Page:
Yesterday, I spent some quality time with my Neurologist at my yearly checkup. We discussed my medicines (Effexor XR and Clonazepam ODT) and discussed how the mix had changed and whether I should continue on them now that I have begun my sixteenth year with this disorder.
Our consensus together was yes. Effexor XR has lessened my need for the Clonazepam ODT with minimal side effects at the dose I am taking. I start tingling within an hour after breakfast and that sensation increases in the normal cycle of primary BMS until late afternoon/evening when I take one low dose of Clonazepam ODT.
This serves two purposes. It interrupts the cycle of intense tingling so I get through my evening when it would usually be the worst, and it allows me to fall asleep easily and quickly. Sleep is painless for primary BMS sufferers and my body gets the rest it needs. The more rested and hydrated I am, the less pain and tingle I experience.
All of this routine can be completely upended during a flare (You folks with BMS know what I am talking about!), and I have the go-ahead from my Neurologist to increase my Clonazepam ODT dosage up to 2 milligrams if necessary. Even my worst flares have not required that much Clonazepam, but it is nice to know it would be okay if it did.
We also discussed my migraines, Aimovig, and the amazing help that drug has been for me. I have not had a migraine now in years! I had a supplemental prescription for Sumatriptan (Imitrex) that he has kept current in case of breakthrough migraines, but there just haven’t been any.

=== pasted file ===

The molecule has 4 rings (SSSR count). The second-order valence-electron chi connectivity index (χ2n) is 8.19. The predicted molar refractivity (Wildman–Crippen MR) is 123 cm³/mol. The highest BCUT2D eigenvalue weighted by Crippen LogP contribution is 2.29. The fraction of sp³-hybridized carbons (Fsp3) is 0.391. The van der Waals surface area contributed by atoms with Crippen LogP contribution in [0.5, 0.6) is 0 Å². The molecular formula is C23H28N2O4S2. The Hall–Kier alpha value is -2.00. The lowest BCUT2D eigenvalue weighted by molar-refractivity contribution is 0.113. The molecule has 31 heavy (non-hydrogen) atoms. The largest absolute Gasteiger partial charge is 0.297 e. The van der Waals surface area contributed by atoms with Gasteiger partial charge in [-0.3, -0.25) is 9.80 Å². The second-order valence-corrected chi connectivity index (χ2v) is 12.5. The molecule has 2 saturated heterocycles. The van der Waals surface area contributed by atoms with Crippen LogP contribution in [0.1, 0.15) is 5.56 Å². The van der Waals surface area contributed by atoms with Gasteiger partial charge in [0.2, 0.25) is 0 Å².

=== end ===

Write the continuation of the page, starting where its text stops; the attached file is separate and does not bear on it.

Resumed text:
Now that I am on Effexor XR, we decided to cease the Sumatriptan for a couple of reasons.
First, there are some interactions between the two that can be unpleasant (I have experienced them with another similar drug in the past) and there are better rescue medications for migraine now that we could use if we needed them. Good choice and I am very comfortable with it.
Nothing new, no cures, and no new medicines on the horizon…so why is the annual checkup even needed?
It’s always a good idea to keep your Neurologist or medical professional in the loop on what is happening with you. Pain diaries, anecdotal experiences, and his/her observation of your general well-being can give clues about your health and how the medications are helping or not helping you.
Your doctor may also be required by laws or insurance requirements to see you at least once a year in order to be able to refill the prescription(s) that are helping you. You should be a team when it comes to your burning mouth pain, and if you aren’t, it may mean you need to seek another source of support.
Good luck out there!
Always welcome your posts, Kali.
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